With BP's (BP) Deepwater Horizon oil spill disaster in its 49th day, efforts to control the oil flow and the spilled crude continue to be hampered by a lack of information -- and transparency -- from BP. Despite the oil company's ongoing attempts to put a sunny face on the catastrophe, recent developments remain dire.
On the bright side, Coast Guard Admiral Thad Allen, the U.S. government's man on the scene, announced yesterday that the cap on the damaged oil well is now capturing 462,000 gallons of oil per day. Unfortunately, it's still unclear how much oil is actually spilling out of the ruptured well. Current estimates range from 500,000 to 1 million gallons per day. Depending upon the actual numbers, the cap is capturing between 46% and 92% of the well's flow.
Referring to the now mesmerizingly popular live streaming feeds of the leak, Chairman Ed Markey (D-Mass.), chairman of the House Select Committee on Energy Independence and Global Warming says: "This may be BP's footage, but it's America's ocean. . . . This footage will aid analysis by independent scientists blocked by BP from coming to see the spill."
Is Oil Escaping from Beyond the Well?
But, as if the original well breach weren't bad enough, some evidence now suggests that the well's bore and casing may be "blown." In some ways, the spill is comparable to a straw inserted in cup of soda, and efforts to close the breach have been roughly akin to blocking or capping the straw. However, if the casing -- or straw -- is blown, the oil could begin leaking from any crack or crevice in the surrounding sea floor, and the entire area could be leaking like a sponge.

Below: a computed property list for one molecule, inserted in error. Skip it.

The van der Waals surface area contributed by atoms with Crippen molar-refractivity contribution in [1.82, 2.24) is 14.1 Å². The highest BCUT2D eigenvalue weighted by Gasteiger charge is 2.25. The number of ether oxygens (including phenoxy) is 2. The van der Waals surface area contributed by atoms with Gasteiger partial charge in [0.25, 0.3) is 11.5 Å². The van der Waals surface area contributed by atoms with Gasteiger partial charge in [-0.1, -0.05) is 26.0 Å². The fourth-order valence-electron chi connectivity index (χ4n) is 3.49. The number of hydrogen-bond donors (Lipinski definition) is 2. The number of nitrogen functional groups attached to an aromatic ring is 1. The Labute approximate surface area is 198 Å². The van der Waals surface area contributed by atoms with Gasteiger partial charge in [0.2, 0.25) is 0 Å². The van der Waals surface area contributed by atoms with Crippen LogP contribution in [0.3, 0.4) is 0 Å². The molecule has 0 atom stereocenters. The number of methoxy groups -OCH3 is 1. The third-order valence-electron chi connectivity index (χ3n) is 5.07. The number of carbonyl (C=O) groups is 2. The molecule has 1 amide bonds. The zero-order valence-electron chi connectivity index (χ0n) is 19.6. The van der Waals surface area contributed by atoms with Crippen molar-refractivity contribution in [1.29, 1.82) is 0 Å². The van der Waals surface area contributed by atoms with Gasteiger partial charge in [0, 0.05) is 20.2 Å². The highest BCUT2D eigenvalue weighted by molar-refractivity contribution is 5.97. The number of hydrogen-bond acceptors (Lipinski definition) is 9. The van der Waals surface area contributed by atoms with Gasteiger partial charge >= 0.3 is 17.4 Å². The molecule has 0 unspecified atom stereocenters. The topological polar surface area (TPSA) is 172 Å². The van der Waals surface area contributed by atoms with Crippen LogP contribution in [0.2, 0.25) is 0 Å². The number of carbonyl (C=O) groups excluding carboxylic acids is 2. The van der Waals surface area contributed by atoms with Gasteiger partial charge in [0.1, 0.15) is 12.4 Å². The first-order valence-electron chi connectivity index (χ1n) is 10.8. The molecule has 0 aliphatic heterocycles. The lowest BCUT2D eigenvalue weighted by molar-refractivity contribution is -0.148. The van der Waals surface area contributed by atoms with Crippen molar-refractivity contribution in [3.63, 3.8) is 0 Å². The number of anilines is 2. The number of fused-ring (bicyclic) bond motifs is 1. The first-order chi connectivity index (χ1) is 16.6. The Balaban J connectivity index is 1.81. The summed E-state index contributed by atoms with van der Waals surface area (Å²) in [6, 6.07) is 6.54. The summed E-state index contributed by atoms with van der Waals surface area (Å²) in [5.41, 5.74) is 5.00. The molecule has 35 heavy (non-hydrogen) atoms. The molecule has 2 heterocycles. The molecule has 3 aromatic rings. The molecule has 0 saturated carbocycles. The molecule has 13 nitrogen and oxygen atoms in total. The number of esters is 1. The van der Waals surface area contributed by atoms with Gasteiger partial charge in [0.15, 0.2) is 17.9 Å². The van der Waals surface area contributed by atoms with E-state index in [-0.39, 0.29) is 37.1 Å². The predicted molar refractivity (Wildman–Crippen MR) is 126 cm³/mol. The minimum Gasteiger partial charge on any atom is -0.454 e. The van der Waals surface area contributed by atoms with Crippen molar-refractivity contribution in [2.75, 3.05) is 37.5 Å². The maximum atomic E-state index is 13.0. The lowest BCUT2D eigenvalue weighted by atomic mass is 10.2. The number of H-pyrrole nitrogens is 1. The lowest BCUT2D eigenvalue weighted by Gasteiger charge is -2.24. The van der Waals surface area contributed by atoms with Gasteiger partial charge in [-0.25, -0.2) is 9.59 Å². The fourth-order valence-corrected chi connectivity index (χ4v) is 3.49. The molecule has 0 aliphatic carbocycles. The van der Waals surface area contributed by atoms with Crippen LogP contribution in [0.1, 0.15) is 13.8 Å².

Speaking to Andrea Mitchell on MSNBC, Florida's Senator Nelson suggested that this nightmare scenario might be happening. He told the journalist that "there's reports of oil that's seeping up from the seabed. . .which would indicate, if that's true, that the well casing itself is actually pierced. . .underneath the seabed. So, you know, the problems could be just enormous with what we're facing."
The ultimate solution that BP has been touting almost since the disaster began has been "relief wells." Basically, a hole dug near the original bore, the relief well would intersect with the main well. BP could then pump the wells full of mud and cement, ultimately blocking the main flow (this diagram shows how the process works). BP is currently digging two relief wells, which it hopes to complete by August. Company CEO Tony Hayward has repeatedly told the public that the strategy is a sure thing.
Years of Cleanup to Come
In truth, however, digging the relief wells is actually extremely difficult, and is likely to be complicated by hurricanes, dense rock and myriad other problems. Worse yet, if the relief wells blow out, the spill could worsen, releasing a further 240,000 barrels -- or 10,080,000 gallons -- per day. In a similar oil spill disaster in the Timor Sea last year, a relief well exploded, destroying another rig and further delaying efforts to cap the well.
Even if the relief wells work perfectly and the flow can be capped in August, the environmental disaster will be far from over: Cleaning up the spill will be a problem akin to herding a few million cats across an area roughly half the size of the Great Plains. On Monday, Admiral Allen pointed out that the oil spill is not a solid, monolithic slick, but rather "hundreds of thousands" of individual patches. While he estimated that the surface oil could likely be cleaned up in a "couple of months," getting the oil out of marshlands in the Gulf coast "will take years."
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